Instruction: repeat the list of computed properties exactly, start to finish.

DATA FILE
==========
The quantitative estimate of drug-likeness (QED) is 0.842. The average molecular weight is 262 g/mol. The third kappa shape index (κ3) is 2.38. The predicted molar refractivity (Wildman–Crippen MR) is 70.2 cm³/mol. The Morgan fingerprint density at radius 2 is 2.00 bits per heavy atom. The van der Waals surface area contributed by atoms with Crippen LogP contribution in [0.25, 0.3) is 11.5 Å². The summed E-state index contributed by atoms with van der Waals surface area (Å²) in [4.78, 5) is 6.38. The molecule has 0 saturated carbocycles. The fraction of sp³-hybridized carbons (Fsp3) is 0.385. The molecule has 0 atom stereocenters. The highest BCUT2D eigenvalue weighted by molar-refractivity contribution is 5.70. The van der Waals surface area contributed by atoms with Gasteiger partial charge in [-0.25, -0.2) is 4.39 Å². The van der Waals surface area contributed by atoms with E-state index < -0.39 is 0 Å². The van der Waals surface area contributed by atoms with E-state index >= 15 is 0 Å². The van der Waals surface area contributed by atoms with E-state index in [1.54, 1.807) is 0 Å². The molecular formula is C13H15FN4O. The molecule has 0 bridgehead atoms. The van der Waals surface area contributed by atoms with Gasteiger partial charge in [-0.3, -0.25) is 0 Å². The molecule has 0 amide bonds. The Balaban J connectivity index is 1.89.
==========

The quantitative estimate of drug-likeness (QED) is 0.842. The average molecular weight is 262 g/mol. The third kappa shape index (κ3) is 2.38. The predicted molar refractivity (Wildman–Crippen MR) is 70.2 cm³/mol. The Morgan fingerprint density at radius 2 is 2.00 bits per heavy atom. The van der Waals surface area contributed by atoms with Crippen LogP contribution in [0.25, 0.3) is 11.5 Å². The summed E-state index contributed by atoms with van der Waals surface area (Å²) in [4.78, 5) is 6.38. The molecule has 0 saturated carbocycles. The fraction of sp³-hybridized carbons (Fsp3) is 0.385. The molecule has 0 atom stereocenters. The highest BCUT2D eigenvalue weighted by molar-refractivity contribution is 5.70. The van der Waals surface area contributed by atoms with Gasteiger partial charge in [-0.25, -0.2) is 4.39 Å². The van der Waals surface area contributed by atoms with E-state index < -0.39 is 0 Å². The van der Waals surface area contributed by atoms with E-state index >= 15 is 0 Å². The van der Waals surface area contributed by atoms with E-state index in [1.54, 1.807) is 0 Å². The molecular formula is C13H15FN4O. The molecule has 0 bridgehead atoms. The van der Waals surface area contributed by atoms with Gasteiger partial charge in [-0.3, -0.25) is 0 Å². The molecule has 0 amide bonds. The Balaban J connectivity index is 1.89.